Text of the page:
Brexit: A Challenge to Democracy and Leadership

by on Jun.30, 2016, under Leadership, Politics & Patriotism

Brexit is not just an exercise in democracy; it is a challenge to democracy. One of the key pillars of democracy is free and fair elections. It has been common knowledge in an election that majority have their way while the minority are protected. The results of Brexit and other recent elections have led many people to discuss the available options when the majorities are wrong. Some Britons have petition the parliament that a second vote is held. It sound entirely a sensible and a democratic idea but wait a minute, what will happen if for argument sake the Brexit vote is repeated and the “remain” wins? Those in the “out” camp may petition for a third election and so on. Given that in Britain you only require 100,000 people for your petition to be heard, going by the figures of the referendum results each side had more than 16 million voters, hence well above the petition threshold. Some Britons have questioned why the referendum was held in the first place, if the referendum was not held today Britain would be a member of the EU today. The results of the Brexit did not only embolden nationalist voices, they challenged democracy itself.

Democracy (the way we know it) may have changed without our knowledge. In US the Republican 2016 presumptive nominee, Donald Trump, arguably has broken the records of the numbers of votes he received in the primaries as compared to other nominees in the previous years. More than 10 million people in a free world voted for Trump, yet many other millions believe that the 10 million people who voted for Trump are wrong hence trump must be stopped by all means.

The world is facing “adaptive challenges” as Professor Ronald Heifetz of Harvard Kennedy School would call them. Frank Luntz speaking on BBC’ HARDtalk on June 23rd 2016, he said that he had spent decades advising clients on the right choices to make, but for the first time in his life he does not know how to solve the problem that exist in American politics. In the past analysts had answers to all questions posed to them, in the case of Brexit when analysts where asked about the full impact of Brexit on the economies around the world I heard many respond, “I don’t know”.  This is the nature of the current problems that the world experiences, the easy solutions presented by technocrats cannot work anymore, do they even know what the solutions are. The world need leaders that are more sensitive to the environment in which we operate today and who can build teams that can tackle the adaptive challenges we face. The world needs adaptive leadership.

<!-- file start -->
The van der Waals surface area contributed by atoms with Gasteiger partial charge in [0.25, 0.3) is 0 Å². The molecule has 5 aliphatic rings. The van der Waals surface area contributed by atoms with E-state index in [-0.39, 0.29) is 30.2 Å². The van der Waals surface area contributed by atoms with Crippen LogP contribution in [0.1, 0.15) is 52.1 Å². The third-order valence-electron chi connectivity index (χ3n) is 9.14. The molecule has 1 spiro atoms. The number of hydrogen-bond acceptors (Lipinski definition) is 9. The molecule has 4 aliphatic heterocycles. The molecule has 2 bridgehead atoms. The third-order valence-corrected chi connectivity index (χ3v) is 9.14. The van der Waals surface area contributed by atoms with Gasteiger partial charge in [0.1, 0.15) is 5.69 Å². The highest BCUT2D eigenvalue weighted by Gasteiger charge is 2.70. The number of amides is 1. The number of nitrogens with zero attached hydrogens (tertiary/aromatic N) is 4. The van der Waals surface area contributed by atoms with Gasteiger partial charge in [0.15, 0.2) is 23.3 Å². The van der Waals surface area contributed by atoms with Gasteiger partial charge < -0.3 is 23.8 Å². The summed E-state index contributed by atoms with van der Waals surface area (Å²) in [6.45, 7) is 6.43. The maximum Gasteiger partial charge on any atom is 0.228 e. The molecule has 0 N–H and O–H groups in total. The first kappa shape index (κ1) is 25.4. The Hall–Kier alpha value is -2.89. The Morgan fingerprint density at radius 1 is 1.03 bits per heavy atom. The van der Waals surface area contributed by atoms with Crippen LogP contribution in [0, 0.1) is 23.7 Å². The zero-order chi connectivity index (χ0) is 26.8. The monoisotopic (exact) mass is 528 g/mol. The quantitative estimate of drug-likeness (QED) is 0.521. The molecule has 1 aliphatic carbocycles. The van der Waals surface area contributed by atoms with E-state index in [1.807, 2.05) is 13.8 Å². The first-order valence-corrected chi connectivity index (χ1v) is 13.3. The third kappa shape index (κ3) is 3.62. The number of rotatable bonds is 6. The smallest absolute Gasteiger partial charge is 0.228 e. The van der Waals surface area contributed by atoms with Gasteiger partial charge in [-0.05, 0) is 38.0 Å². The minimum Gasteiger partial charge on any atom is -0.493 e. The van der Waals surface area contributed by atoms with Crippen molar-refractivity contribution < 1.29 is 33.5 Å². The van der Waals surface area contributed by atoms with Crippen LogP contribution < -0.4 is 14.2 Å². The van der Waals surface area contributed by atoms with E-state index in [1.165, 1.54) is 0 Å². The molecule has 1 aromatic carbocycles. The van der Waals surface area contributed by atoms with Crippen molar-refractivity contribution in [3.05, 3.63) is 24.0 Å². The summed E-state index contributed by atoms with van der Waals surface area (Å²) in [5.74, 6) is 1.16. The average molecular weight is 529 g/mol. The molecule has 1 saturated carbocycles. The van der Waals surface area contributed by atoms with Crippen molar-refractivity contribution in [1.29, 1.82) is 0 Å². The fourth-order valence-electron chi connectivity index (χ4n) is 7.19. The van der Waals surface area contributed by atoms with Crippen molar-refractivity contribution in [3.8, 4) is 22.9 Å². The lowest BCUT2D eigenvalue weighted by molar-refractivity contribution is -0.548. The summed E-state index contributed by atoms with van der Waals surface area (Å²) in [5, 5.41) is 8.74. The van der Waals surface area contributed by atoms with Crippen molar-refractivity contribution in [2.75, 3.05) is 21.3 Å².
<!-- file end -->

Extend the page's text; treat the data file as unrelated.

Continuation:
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David Cameron when announcing his intended resignation he stated that he had been too involved and totally consumed by the need for Britain to remain in the EU but the people of Britain had chosen a different path. He added that it will be appropriate that Britain gets a new captain to steer the Britain ship in the direction of people’s choice. That is both authentic and ethical leadership on David’s part, he is driven by values and vision, he is fair to himself and to the people he leads. He knows when to quit and hand over the ship to a new captain with the values needed in the next phase of Britain. You have done your bit David, thanks for serving the people of Britain and the world at large. Boris Johnson and his team of “out of EU” too deserve commendation too for being magnanimous in victory.

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